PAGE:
Thursday, May 06, 2010

Cinco de Mayo

Plenty of cheap Margaritas on offer last night along the lower reaches of 8th Avenue, yet resorting to Mexican food at this stage of the trip seemed a bit of a cop out. But just give me anything without chips...

I'd been tempted to tuck into the Thai food ahead of schedule, but then I discovered this Puerto Rican eatery called La Taza de Oro close to the corner of 15th street, which has an ambience part diner, part barber shop, and a clientele which, last night at least, was decidedly gritty.

I was soon tucking into a fried fillet of tilapia with rice and beans. And guess what, they even have wi-fi. But no booze. So I very nearly ended up having my second dry evening on the trot. Anyway, their Nectar de Papaya was just what I needed after trying their home-made habanero sauce.

On returning to my little hotel the previous night around 1am, I found myself struggling to keep my balance. Unusual, at least for sober me. However, when the swaying reoccurred in the afternoon yesterday I discovered that the staircase shared a quality with the establishment's proprietor: it is not straight. (He'd given me such an intense gaydar scanning when I checked in that I felt the need to remove my shoes and place my laptop in the nearest plastic tray.)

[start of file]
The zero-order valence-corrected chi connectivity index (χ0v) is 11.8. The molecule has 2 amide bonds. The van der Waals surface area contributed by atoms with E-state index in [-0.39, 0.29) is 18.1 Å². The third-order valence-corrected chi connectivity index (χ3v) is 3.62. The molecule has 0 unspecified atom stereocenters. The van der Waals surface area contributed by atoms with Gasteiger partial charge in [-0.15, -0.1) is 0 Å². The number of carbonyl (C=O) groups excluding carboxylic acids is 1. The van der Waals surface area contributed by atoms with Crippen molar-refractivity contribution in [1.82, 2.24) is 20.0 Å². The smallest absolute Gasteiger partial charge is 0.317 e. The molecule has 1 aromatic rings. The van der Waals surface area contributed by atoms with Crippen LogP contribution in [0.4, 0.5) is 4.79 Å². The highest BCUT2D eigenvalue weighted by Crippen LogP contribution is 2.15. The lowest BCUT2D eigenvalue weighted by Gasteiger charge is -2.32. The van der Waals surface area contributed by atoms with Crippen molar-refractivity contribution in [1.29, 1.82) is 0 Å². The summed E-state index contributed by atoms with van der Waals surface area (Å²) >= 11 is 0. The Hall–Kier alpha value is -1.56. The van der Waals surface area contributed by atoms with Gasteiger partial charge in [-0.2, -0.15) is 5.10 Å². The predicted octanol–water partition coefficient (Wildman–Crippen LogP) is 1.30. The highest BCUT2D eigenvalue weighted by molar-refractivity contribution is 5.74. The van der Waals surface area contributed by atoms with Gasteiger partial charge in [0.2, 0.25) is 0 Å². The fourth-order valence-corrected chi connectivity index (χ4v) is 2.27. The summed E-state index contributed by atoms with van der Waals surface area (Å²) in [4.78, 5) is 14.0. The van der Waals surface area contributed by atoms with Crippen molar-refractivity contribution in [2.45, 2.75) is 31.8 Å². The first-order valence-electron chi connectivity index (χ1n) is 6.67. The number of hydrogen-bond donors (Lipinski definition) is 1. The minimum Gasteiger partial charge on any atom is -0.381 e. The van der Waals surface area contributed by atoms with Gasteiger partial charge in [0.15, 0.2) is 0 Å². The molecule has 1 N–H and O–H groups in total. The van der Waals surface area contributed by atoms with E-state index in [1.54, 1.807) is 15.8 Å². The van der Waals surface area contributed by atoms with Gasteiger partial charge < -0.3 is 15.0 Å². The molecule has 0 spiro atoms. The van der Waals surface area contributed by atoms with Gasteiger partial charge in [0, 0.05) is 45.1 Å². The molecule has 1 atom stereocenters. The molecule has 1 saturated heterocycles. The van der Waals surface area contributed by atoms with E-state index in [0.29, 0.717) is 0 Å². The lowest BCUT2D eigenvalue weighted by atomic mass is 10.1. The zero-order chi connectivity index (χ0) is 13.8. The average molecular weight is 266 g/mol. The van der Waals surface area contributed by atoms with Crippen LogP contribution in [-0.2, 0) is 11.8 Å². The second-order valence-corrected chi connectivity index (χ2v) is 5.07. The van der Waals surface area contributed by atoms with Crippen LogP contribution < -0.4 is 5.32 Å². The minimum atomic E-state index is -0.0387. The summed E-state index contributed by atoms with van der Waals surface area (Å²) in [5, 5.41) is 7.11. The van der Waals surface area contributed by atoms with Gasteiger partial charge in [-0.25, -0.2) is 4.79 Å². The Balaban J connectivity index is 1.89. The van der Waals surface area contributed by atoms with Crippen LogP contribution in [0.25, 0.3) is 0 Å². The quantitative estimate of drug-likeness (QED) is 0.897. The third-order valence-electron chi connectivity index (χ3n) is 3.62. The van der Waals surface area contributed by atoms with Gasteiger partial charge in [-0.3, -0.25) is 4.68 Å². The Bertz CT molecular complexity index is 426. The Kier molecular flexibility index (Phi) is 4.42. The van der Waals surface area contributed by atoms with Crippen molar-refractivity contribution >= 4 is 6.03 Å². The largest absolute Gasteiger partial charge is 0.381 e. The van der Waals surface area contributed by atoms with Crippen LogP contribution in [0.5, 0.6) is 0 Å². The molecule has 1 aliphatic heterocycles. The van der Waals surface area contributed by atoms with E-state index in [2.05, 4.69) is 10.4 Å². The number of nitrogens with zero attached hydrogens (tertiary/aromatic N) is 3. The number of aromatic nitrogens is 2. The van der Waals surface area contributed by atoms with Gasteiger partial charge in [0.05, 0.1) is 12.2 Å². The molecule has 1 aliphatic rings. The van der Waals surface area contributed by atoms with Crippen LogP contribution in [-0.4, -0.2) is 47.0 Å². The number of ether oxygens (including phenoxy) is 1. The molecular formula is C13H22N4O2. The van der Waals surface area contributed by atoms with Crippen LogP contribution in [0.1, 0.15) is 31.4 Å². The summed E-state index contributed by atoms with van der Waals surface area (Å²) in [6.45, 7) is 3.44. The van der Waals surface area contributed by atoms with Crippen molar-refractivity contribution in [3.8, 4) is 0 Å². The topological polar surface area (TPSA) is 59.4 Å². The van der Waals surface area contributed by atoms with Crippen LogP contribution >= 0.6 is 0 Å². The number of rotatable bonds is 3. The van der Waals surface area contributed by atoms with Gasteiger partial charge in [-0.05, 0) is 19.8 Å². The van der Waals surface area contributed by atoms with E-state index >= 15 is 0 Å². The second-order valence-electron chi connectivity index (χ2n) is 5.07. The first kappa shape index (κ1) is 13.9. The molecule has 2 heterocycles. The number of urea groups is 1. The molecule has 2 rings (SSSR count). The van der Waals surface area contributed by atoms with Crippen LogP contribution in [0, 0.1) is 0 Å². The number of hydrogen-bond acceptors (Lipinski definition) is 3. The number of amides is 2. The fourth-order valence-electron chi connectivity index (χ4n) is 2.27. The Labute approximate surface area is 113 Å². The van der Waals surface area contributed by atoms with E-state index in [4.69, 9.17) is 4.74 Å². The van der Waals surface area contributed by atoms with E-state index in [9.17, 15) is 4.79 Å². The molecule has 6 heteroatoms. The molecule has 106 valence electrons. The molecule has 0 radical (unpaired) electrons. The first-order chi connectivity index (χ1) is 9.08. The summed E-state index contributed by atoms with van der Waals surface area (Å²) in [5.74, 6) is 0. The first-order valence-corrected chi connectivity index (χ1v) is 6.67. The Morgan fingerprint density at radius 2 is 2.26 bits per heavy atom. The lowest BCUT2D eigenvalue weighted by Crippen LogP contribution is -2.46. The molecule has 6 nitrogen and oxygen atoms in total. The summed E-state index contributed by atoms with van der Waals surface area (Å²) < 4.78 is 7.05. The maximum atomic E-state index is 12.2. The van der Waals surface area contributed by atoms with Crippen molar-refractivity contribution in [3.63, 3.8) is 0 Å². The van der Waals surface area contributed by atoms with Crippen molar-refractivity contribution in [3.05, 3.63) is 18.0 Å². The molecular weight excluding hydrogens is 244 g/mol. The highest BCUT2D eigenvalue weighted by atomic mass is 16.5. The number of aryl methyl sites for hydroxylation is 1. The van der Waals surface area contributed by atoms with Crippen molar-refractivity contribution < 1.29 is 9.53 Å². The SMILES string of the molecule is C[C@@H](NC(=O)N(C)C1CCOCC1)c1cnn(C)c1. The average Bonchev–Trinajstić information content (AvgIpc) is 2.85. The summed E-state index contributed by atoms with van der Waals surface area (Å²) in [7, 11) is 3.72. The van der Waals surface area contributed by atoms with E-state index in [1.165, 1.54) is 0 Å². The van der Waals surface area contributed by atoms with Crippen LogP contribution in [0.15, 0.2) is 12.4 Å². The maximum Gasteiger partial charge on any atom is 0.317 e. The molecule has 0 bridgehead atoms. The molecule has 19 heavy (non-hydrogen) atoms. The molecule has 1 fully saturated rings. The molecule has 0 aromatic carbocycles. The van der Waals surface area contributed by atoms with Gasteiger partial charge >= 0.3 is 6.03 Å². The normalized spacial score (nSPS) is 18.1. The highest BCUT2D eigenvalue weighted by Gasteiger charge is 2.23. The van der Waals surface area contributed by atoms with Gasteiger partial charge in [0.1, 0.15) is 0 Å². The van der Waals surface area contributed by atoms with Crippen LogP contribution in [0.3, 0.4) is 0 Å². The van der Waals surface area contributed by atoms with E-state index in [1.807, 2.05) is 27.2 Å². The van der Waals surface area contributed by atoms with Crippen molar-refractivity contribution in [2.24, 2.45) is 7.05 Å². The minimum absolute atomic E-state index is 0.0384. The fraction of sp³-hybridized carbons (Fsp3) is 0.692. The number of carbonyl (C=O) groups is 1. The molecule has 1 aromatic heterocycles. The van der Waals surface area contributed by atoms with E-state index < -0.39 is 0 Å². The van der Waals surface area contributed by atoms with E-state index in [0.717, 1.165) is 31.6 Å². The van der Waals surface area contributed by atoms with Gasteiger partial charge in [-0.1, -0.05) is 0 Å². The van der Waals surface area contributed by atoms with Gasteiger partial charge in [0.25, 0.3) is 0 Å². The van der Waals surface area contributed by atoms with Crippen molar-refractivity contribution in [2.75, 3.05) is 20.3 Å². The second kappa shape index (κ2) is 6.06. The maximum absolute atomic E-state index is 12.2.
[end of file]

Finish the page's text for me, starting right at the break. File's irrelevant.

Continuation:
By the time Armida had finished around midnight the audience at the Met had thinned considerably. It's one of Rossini's lesser known works and features an unusual yet highly enjoyable second act which is largely balletic. My seating location was labelled as the 'Family Circle' but rather than kids with hot dogs, I was mainly surrounded by ancient-looking couples, the usual combination being aggressive little old ladies*(every one of them some poor Jewish kid's mother) attached to husbands who wittered on like Woody Allen.

* one behind me observed at the intermission that Renée Fleming had been weak at the start but seemed 'to be getting into it now'. I felt like turning round and saying 'Lady, you try singing it...'

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